2010 Fall NABC: Senior KO, Board 57

Board 57 Senior KO Round 4 of 4

Going into Board 57, the Knock Out match was neck and neck.   But still waters can only last so long and on this hand the sparks flew on both tables.   With favorable vulnerability, how do you feel about a preemptive 2 Heart opening bid in first seat with 2=5=4=2 shape?  Well, Bob Hamman’s the bid ultimately drove the opponents to a 4 Spade contract they ultimately would not have chanced.

At least that’s what partner Zia believed when he doubled Bates 4 Spade bid.  When partner preempts but then leads another suit, most often it’s a singleton and pard is looking for an immediate ruff.  But recall Hamman’s shape was 2=5=4=2 so the lead of the Club 8 was from a doubleton.  Zia, believing Bob Hamman was short returned the Club Ace – but it turned out declarer Bates held the stiff Club, leading to a ruff of Zia’s Ace.  Ouch, any return other than the Ace or a Diamond sets the contract.   Playing double dummy is sooo much easier than only seeing half the cards after long hours of grueling play.  Do you think when Bob and Zia went to sleep that night they both wish the opening lead would have been the top of sequence Diamond 10?  Might that lead have come if Zia didn’t risk the double of 4 Spades?  Did the dark angel wisper for Zia to return the Club Ace instead of the neutral Spade Queen?  Questions, questions, questions – that’s what keeps us Bridge-types going…

So when the dust settled in the Open Room, Bates chalked up 790, 4 Spades doubled, making and vulnerable.  Let’s look at the action before going to the other table…

Board 57
North Deals
E-W Vul

♠ 9 6
♥ A Q J 8 3
♦ 10 9 8 6
♣ 8 6

♠ J 10 8 7 5 3
♥ 6 4 2
♦ A 7 5
♣ 7

N

W

 

E

S

♠ A K 4
♥ K 10 9
♦ Q 4 3
♣ K J 10 4

 

♠ Q 2
♥ 7 5
♦ K J 2
♣ A Q 9 5 3 2

West

North

East

South

Bates

Hamman

Wold

Zia

 

2 ♥

2 N

3 ♥

3 ♠

Pass

4 ♠

Dbl

Pass

Pass

Pass

4 ♠ x by West

Trick

Lead

2nd

3rd

4th

1. N

♣ 8

J

Q

7

2. S

♣ A

♠ 7

6

4

3. W

♠ 5

6

A

2

4. E

♠ K

Q

3

9

5. E

♣ K

2

♦ 5

♥ 8

6. E

♣ 10

3

♦ 7

♥ 3

7. E

♦ 3

J

A

6

8. W

♥ 4

A

9

5

9. N

♦ 10

Q

K

♠ 8

Meanwhile, in the other room, Drewski also opened 2 Hearts holding the 2=5=4=2 shape.  Does that make your head spin just a bit?  Again, this was followed by a 2 Notrump balancing bid by Ekeblad.  However, this time South (Krekorian) quietly passed.  And sitting West, Rubin, jumped to 4 Hearts – a Texas Transfer to 4 Spades by Ekeblad.  So this time the lead came from the other side of the table, with the Notrump bidder’s hand closed.

Normally, playing the strong hand as declarer is good for about a trick.  But not so on this hand.  Krekorian was not about to lead his unprotected Club Ace, instead leading the normal high Heart 7 from doubleton.   So this time, seeing the dummy’s exact shape (singleton Club and 5 red suit losers, the defenders got all their due tricks to set declarer Ekeblad by 2 tricks, down 200.

So much for still waters with a 990 point swing to the O’Rourke team over Meltzer’s boys.  Here’s the board in the Closed Room.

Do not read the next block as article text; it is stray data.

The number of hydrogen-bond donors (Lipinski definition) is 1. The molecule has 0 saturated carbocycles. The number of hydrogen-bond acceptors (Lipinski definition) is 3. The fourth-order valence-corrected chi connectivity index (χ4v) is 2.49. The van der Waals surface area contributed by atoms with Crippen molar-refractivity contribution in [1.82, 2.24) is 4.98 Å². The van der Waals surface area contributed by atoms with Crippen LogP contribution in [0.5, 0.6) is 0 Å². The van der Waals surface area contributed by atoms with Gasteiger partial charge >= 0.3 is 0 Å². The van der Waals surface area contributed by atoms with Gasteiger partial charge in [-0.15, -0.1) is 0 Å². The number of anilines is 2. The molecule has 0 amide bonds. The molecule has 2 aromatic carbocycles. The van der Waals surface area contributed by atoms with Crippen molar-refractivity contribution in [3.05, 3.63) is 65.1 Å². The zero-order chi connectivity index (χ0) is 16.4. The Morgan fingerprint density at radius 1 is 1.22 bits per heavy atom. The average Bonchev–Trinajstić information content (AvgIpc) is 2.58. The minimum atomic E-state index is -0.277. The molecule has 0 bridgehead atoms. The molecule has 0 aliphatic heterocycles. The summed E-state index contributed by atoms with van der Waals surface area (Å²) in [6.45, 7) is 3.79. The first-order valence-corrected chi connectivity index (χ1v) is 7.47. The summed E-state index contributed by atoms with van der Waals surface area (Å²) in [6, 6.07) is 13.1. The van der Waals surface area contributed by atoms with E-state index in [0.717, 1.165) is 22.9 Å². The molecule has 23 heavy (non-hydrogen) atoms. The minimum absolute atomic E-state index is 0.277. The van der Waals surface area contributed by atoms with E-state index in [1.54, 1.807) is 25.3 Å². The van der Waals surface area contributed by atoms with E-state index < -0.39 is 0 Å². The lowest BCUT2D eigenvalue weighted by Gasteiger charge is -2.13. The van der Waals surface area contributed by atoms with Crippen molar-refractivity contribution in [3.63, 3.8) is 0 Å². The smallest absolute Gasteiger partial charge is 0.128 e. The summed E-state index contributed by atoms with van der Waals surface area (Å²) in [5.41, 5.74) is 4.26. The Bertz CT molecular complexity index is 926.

Board 57
North Deals
E-W Vul

♠ 9 6
♥ A Q J 8 3
♦ 10 9 8 6
♣ 8 6

♠ J 10 8 7 5 3
♥ 6 4 2
♦ A 7 5
♣ 7

N

W

 

E

S

♠ A K 4
♥ K 10 9
♦ Q 4 3
♣ K J 10 4

 

♠ Q 2
♥ 7 5
♦ K J 2
♣ A Q 9 5 3 2

West

North

East

South

Rubin

Drewski

Ekeblad

Krekorian

 

2 ♥

2 N

Pass

4 ♥

Pass

4 ♠

Pass

Pass

Pass

4 ♠ by East

Trick

Lead

2nd

3rd

4th

1. S

♥ 7

2

J

K

2. E

♠ A

2

3

6

3. E

♠ K

Q

7

9

4. E

♣ K

A

7

8

5. S

♥ 5

4

Q

9

6. N

♥ A

T

♣ 2

6

7. N

♦ 10

Q

K

A

8. W

♦ 5

6

3

2

9. N

♦ 9

4

J

7

And so as the evening went on, and On, and ON – the play was EXTREMELY slow.  Eventually even  the Director couldn’t resist chiding the players to do *something* with the play running late and hour our two after most mortals would finish.  But at the end of a critical and close team KO game, mortals are all tucked in their beds.   Yet the momentum began swinging with this pivotal board with the O’Rourke team winning the match by a modest margin.   And on the next evening, they outright clobbered their opponents to win all the gold.   Well done – great play to the team who seemed to defy gravity!  And who said the out-of-town “away team” gets sleepy, anyway?

Epilogue – While many viewers probably nod their head if partner makes a preemptive 2 Heart call with 2=5=4=2, top players use advanced hand evaluation and tend to “mix it up” a bit when conditions are right.  Here’s some of their considerations:

1. Favorable vulnerability – check
2. First seat (better than second seat) – check
3. Positive shape (5-4-2-2 better than 5-3-3-2) – check
4. Four card suit suit not a major – check
5.  Ideal strength (7-8 losers) – check
6. Top players in the world – check

And as we have witnessed in a top team game, it’s “mano-a-mano” which helps explain why both players opened 2 Hearts.  In fact it was Bob Hamman who once explained the following difference between an IMP and Matchpoint duplicate Bridge game (not an exact quote):

“… In a team IMP game, it’s like two prize fighting boxers going at it for 15 rounds with the best man left standing.   However, in a Matchpoint game, you put the two prize fighters in the ring with a bunch of lunatics…”

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